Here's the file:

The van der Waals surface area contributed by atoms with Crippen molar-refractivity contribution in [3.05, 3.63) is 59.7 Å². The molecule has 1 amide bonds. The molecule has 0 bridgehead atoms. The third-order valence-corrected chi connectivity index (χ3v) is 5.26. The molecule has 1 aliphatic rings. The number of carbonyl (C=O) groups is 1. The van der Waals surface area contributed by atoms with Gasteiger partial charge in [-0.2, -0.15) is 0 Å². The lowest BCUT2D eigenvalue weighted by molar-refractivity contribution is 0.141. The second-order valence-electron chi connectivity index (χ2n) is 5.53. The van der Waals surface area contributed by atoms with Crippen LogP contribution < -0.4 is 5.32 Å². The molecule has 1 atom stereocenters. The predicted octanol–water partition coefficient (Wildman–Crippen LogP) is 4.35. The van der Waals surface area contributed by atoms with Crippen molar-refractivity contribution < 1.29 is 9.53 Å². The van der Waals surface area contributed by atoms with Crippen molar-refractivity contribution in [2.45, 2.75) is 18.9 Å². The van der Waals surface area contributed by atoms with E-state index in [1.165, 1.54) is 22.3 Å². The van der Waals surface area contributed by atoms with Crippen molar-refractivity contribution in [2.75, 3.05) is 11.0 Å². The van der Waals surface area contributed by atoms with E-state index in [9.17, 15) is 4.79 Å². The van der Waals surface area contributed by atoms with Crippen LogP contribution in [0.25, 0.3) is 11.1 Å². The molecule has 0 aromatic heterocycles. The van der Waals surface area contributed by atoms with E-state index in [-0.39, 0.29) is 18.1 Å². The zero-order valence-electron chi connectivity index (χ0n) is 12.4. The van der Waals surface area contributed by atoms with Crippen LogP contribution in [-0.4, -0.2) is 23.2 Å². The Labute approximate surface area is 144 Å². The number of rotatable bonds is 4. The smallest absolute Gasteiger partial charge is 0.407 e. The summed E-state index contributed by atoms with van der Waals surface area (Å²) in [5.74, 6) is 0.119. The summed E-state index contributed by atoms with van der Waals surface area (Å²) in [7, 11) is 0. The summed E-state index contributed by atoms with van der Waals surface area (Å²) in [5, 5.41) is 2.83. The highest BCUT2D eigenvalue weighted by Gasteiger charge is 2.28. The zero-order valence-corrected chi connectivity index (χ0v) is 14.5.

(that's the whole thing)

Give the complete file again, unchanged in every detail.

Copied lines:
The van der Waals surface area contributed by atoms with Crippen molar-refractivity contribution in [3.05, 3.63) is 59.7 Å². The molecule has 1 amide bonds. The molecule has 0 bridgehead atoms. The third-order valence-corrected chi connectivity index (χ3v) is 5.26. The molecule has 1 aliphatic rings. The number of carbonyl (C=O) groups is 1. The van der Waals surface area contributed by atoms with Gasteiger partial charge in [-0.2, -0.15) is 0 Å². The lowest BCUT2D eigenvalue weighted by molar-refractivity contribution is 0.141. The second-order valence-electron chi connectivity index (χ2n) is 5.53. The van der Waals surface area contributed by atoms with Crippen LogP contribution < -0.4 is 5.32 Å². The molecule has 1 atom stereocenters. The predicted octanol–water partition coefficient (Wildman–Crippen LogP) is 4.35. The van der Waals surface area contributed by atoms with Crippen molar-refractivity contribution < 1.29 is 9.53 Å². The van der Waals surface area contributed by atoms with Crippen molar-refractivity contribution in [2.45, 2.75) is 18.9 Å². The van der Waals surface area contributed by atoms with E-state index in [1.165, 1.54) is 22.3 Å². The van der Waals surface area contributed by atoms with Crippen molar-refractivity contribution in [2.75, 3.05) is 11.0 Å². The van der Waals surface area contributed by atoms with E-state index in [9.17, 15) is 4.79 Å². The van der Waals surface area contributed by atoms with Crippen LogP contribution in [0.25, 0.3) is 11.1 Å². The molecule has 0 aromatic heterocycles. The van der Waals surface area contributed by atoms with E-state index in [-0.39, 0.29) is 18.1 Å². The zero-order valence-electron chi connectivity index (χ0n) is 12.4. The van der Waals surface area contributed by atoms with Crippen LogP contribution in [-0.4, -0.2) is 23.2 Å². The Labute approximate surface area is 144 Å². The number of rotatable bonds is 4. The smallest absolute Gasteiger partial charge is 0.407 e. The summed E-state index contributed by atoms with van der Waals surface area (Å²) in [5.74, 6) is 0.119. The summed E-state index contributed by atoms with van der Waals surface area (Å²) in [7, 11) is 0. The summed E-state index contributed by atoms with van der Waals surface area (Å²) in [5, 5.41) is 2.83. The highest BCUT2D eigenvalue weighted by Gasteiger charge is 2.28. The zero-order valence-corrected chi connectivity index (χ0v) is 14.5.